Kriller Steelhead and Salmon Flies
"The Killer Krill, or Kriller Series, was conceptualized and constructed on western Alaska’s Kanektok River by Alaska West guide, Greg Houska. Starting as a tube fly in June, the Kriller effectively found it’s way to being tied on a shank by August. After a full season’s worth of tweaking, trial and error, and most importantly peer review from creative fellow guides, it became ever more productive. Today the final version maintains the unique features that the pattern was built around; having it’s action closer to the hook and a downward/diagonal presentation in the water column while swinging. The main station of the pattern is tied around dumbbell eyes at the shanks' rear which keeps the focal point intentionally close to the hook. This is because it’s long been believed that steelhead and king salmon attack swinging flies by crushing the head/body of the fly, not eating it from the tail up.
Sized ideally for coastal steelhead at just under 3.5” the pattern also fills a niche for Chum salmon, and as a smaller fly for King salmon on sunny days, or low water or clear water conditions. While the Kriller was designed for swinging with two-handed rods, the single hand application is endless, especially for Pacific salmon in Alaska."
Why we at FFS have chosen The Kriller to be one of our new flies this season:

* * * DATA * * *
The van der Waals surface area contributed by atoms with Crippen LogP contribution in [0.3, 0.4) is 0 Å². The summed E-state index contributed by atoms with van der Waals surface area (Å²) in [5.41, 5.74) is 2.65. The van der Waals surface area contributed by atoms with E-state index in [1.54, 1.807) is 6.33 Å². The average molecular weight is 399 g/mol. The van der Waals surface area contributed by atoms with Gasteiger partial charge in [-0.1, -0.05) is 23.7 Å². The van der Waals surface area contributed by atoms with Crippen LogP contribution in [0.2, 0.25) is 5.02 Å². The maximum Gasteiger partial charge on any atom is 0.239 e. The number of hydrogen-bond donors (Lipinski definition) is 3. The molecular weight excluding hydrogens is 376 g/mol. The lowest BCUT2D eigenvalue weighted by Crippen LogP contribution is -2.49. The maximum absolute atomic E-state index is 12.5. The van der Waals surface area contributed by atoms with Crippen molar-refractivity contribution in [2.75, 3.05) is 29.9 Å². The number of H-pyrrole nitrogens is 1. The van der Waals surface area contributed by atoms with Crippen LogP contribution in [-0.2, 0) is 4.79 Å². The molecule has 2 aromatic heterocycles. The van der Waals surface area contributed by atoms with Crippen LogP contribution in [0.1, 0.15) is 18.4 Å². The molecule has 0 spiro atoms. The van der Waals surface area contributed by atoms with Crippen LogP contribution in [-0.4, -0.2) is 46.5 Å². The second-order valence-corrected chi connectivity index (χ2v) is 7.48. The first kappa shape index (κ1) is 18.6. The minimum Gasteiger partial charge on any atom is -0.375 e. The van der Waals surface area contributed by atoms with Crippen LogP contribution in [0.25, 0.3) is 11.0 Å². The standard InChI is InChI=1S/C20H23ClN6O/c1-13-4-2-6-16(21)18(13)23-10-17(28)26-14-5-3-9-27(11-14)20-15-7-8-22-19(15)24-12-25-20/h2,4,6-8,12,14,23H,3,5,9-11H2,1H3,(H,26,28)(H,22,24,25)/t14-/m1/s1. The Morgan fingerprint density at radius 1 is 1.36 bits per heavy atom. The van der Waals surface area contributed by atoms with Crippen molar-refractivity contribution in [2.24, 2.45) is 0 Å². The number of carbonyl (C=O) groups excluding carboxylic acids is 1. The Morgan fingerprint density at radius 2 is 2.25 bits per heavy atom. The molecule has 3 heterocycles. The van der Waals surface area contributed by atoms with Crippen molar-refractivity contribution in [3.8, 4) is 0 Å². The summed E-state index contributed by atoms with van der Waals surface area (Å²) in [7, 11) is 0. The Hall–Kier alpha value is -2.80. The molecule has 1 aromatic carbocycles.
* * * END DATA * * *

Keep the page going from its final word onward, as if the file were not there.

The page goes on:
Hi my name’s Frank Day and I am the fly manager here at The Fly Fishing Shop. I first heard of Greg Houska’s Kriller from Alaska west guide, good fishing pal, and coworker Hawkeye Hawkins. The fly was different, and something that I decided right then and there that I wanted as an addition to our anadromous fly selection. The Kriller is somewhat unique in its design. The eyes being in the rear of the fly give it a very squiddy, as well as a krill appearance. It’s no secret that both squid and krill have a high importance for anadromous fish during their marine feeding. Squid are extremely lipid rich and allow anadromous fish to maximize ocean growth. Both Mark Bachmann and I have experimented with squid type flies for steelhead and salmon. Each of their versions has successfully proven itself and none of the takes have been very dull, reel explosion is I believe the preferred vernacular. The Kriller is a born winner to us and has proven itself quite adequate for a variety of anadromous critters up on its river of creation the Kanektok. The eyes being in the rear also give it a downward angle while swimming. From our experience when an anadromous fish such as a salmon or steelhead perceives something to be running away from it, often a chase response occurs in an aggressive fish. Many times when fishing a seam your fly is slowly swinging through the soft spot and as the rear end of your head starts to re-enter the faster current on the outside of the seam your fly begins to accelerate. This is often times when the grab comes. The fish has seen the fly, tracked it, and now it is cheekily attempting to escape and it must be destroyed! The diagonal angle of The Kriller takes this theory and applies it in a vertical fashion instead of a lateral one. When feeding in the ocean, there are very few places that predatory anadromous fish can concentrate schools of prey. Often times the only “wall” a hungry steelhead or salmon can drive their prey against is the surface barrier itself. I have personally seen on multiple occasions, schools of fall chinook driving balls of herring and anchovies to the surface. The Krillers orientation in the water gives it the appearance of a prey item fleeing upwards and takes advantage of that vertical response. We think this fly is a little different in appearance and the way it fishes compared to usual fuzz on a hook or tube. So the next time you’re trying to pick your buddies pocket, fish something a little different and tie on The Kriller!
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